“Let’s go camping on the beach!” we decided. “But which beach will we choose?”
“The beach?” said my friend Josh. “That’s a long drive, and I’ll be the one doing the driving.”
Google Maps immediately confirmed that it was close to a five-hour drive, whether to Puerto Vallarta or La Manzanilla in Jalisco or to Bucerías in Michoacán. But, to our surprise, we found that San Blas, Nayarit — which is farther away than any of the aforementioned towns — can now be reached by car from Guadalajara in approximately three hours.
In addition to being quick, the route to San Blas is picturesque. We skirted the beautiful volcanoes of Tequila and Sangangüey, and suddenly there we were at Stoners Surf Camp on the beach, a favorite San Blas hangout for surfers in the summer months but practically deserted in February.
After splashing in the water and soaking up the sun, what else is there to do in San Blas?
Well, if you love nature and want to see all sorts of animals in their natural habitat, you can’t beat a boat ride in the estuary.
Over the years, the boatmen of San Blas have cut channels through the mangroves that fill the Estuary of San Cristóbal. So tall are the mangroves and so thick is the vegetation that parts of these channels have become tunnels, interconnected in an extensive labyrinth that only the boaters can navigate.
In the early morning, the perfectly still water mirrors the jungle canopy overhead. Long, smooth mangrove roots reach down like fingers from the branches above, where giant bromeliads are perched among exotic orchids.
Such beauty would seem more than enough reason to visit this strange world, but the most exciting thing about the boat ride is the amazing variety of birds that you can see as you silently glide through this tropical paradise. In fact, it is said that half the known birds of Mexico are lurking among the mangroves!
We arrived at the estuary jetty at 7 a.m. on the advice of friends who told us that if you really want to see birds, you should be on the very first boat out.
To our surprise, besides being the first, we were also the only customers who climbed into the boat of a friendly and knowledgeable old-timer named Don Pancho. Apparently, those movie stars who supposedly frequent San Blas were all still in bed.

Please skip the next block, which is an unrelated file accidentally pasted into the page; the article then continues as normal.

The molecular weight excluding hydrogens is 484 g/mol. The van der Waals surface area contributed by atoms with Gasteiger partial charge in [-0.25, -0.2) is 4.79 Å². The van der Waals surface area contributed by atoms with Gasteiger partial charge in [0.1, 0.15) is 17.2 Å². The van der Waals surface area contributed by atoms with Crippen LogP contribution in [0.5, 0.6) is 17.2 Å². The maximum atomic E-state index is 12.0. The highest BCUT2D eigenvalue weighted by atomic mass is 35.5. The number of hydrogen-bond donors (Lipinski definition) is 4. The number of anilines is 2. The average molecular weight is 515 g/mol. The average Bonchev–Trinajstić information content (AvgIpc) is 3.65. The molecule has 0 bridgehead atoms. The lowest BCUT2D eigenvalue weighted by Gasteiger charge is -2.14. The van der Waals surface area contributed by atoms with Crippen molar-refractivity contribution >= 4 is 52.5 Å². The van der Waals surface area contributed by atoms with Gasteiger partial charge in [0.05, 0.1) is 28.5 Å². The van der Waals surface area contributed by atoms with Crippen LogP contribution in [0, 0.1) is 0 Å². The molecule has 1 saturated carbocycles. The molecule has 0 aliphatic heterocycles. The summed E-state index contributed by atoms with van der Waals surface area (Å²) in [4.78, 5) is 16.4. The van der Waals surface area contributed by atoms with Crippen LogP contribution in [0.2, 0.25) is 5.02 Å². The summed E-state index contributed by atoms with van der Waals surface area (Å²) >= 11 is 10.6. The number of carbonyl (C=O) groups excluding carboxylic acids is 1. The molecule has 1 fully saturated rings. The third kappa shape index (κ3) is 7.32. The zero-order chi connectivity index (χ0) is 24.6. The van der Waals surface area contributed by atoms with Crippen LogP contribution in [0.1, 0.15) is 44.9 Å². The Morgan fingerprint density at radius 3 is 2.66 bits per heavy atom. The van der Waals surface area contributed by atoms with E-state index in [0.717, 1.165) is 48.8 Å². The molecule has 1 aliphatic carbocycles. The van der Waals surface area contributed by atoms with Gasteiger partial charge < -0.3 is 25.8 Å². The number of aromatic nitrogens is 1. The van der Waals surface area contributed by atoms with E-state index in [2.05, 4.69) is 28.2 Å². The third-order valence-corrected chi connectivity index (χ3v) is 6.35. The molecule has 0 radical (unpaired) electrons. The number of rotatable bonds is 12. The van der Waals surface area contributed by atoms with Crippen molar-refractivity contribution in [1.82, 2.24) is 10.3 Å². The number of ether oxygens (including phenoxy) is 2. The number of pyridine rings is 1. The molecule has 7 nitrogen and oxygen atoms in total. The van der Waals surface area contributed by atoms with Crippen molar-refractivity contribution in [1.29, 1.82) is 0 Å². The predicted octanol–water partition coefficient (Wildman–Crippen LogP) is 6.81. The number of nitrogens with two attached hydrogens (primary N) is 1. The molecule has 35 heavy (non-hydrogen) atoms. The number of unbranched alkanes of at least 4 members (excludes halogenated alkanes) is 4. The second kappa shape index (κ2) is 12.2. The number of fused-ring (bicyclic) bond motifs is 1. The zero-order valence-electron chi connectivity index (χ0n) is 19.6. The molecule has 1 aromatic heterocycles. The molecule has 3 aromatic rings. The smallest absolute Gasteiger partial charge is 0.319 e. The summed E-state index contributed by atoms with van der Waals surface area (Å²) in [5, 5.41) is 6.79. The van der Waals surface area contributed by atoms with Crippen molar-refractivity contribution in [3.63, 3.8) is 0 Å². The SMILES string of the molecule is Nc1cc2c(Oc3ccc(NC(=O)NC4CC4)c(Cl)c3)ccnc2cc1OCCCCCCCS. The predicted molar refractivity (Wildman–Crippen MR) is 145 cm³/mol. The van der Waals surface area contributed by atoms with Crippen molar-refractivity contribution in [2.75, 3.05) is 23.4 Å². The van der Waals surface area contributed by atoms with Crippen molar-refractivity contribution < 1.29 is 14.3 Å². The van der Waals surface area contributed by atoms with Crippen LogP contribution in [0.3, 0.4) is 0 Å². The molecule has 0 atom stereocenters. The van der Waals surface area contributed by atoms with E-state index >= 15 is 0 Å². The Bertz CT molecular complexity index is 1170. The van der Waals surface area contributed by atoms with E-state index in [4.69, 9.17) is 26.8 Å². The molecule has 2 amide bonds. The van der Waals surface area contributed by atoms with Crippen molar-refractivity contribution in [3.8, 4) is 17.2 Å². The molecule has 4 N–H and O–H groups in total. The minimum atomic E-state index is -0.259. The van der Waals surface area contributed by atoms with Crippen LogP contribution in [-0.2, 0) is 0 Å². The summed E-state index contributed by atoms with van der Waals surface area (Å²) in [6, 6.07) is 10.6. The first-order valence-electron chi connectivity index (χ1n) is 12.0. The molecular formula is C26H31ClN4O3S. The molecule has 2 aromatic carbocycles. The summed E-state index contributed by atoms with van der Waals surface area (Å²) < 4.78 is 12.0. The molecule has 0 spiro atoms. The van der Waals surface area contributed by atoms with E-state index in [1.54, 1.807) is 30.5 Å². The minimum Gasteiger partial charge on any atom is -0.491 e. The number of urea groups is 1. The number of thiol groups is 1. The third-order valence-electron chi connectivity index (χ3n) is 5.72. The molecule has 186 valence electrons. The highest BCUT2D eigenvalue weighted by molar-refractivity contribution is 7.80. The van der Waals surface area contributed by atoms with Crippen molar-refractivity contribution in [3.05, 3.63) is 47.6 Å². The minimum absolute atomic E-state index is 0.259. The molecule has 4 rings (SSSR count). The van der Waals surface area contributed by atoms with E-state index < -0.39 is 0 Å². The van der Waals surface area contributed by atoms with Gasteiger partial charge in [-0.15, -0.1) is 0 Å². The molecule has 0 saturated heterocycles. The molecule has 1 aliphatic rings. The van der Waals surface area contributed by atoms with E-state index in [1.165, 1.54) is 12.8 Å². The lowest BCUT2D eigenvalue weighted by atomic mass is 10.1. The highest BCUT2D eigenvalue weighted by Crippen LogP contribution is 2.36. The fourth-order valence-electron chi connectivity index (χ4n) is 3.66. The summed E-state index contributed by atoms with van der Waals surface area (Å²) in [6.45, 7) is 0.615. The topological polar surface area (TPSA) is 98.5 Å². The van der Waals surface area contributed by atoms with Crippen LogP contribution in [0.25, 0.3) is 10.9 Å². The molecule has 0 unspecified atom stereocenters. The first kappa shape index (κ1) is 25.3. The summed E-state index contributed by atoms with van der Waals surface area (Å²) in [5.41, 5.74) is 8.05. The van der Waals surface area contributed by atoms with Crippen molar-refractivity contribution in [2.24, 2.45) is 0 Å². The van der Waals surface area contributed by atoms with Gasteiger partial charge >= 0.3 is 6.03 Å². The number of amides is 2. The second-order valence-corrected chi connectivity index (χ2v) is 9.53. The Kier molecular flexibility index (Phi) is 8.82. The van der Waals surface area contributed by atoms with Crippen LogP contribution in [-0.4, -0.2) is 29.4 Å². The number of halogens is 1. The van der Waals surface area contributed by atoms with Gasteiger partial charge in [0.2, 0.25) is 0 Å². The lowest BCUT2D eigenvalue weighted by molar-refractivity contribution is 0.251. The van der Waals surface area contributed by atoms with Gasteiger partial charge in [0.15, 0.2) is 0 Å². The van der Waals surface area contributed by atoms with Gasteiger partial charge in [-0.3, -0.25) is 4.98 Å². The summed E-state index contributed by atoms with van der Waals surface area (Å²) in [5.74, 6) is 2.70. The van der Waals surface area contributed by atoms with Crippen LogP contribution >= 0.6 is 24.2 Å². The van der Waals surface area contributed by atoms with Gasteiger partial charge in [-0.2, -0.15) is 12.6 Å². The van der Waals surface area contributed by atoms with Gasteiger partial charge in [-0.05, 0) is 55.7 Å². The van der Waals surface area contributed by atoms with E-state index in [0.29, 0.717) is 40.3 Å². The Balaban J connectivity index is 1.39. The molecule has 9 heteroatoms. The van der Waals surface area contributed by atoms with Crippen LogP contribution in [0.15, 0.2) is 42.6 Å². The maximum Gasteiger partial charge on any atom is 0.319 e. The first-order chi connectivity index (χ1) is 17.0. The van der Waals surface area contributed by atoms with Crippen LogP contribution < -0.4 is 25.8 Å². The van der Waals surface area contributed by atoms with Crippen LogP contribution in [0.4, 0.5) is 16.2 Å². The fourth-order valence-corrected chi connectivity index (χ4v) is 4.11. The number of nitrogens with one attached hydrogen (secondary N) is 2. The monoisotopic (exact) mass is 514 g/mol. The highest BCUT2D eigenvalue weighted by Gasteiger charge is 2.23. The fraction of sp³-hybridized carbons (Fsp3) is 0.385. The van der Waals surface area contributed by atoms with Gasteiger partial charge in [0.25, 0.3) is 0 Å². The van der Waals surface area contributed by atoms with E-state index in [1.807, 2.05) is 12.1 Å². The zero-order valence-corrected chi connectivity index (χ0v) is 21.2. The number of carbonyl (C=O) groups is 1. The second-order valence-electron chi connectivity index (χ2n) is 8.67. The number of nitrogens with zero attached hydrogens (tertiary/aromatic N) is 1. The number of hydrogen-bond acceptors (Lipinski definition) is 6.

As we headed toward the jungle, we passed several fishing boats. Each of them had a pelican tagging along behind, eager for tidbits. And as soon as we approached the mangroves, we began to see birds everywhere. Don Pancho, it seemed, was better at naming them in English than in Spanish. We saw whimbrels, wood storks, roseate spoonbills, among others, and lots of anhingas, which are also called anhingas in Spanish and doubly so in Latin (Anhinga anhinga).
We saw many of these perched in strategic spots along the waterside, soaking up the rays of sunshine like Germans on holiday, their beautiful wings fully extended, completely ignoring our gawks and comments as we floated by. Several times, when we were under thick jungle cover, Don Pancho would point straight above us. “Look, there’s a boat-billed heron … we call it garza canela in Spanish.”
These little birds were always hiding in shady spots and somehow managed to look cute even though they have a bill shaped more like a shoe than a boat.
Besides birds galore, we saw several huge, toothy cocodrilos — or crocodiles, fortunately lurking a good distance away from our boat — as well as an iguana sunning itself while precariously balanced on a thin tree branch, and a few turtles. This was more than we had hoped for because we took the shortest tour, which is to a spring called La Tovara.
Other tours go to a bird sanctuary and El Cocodrilario, a nursery that raises crocodiles and releases them in the wild.
On our way back to San Blas, we spotted a pair of eyes looking at us from the center of the river. A moment later, there was a loud bump and the boat hopped into the air.
“Don Pancho,” we shouted to our skipper, “what was that?”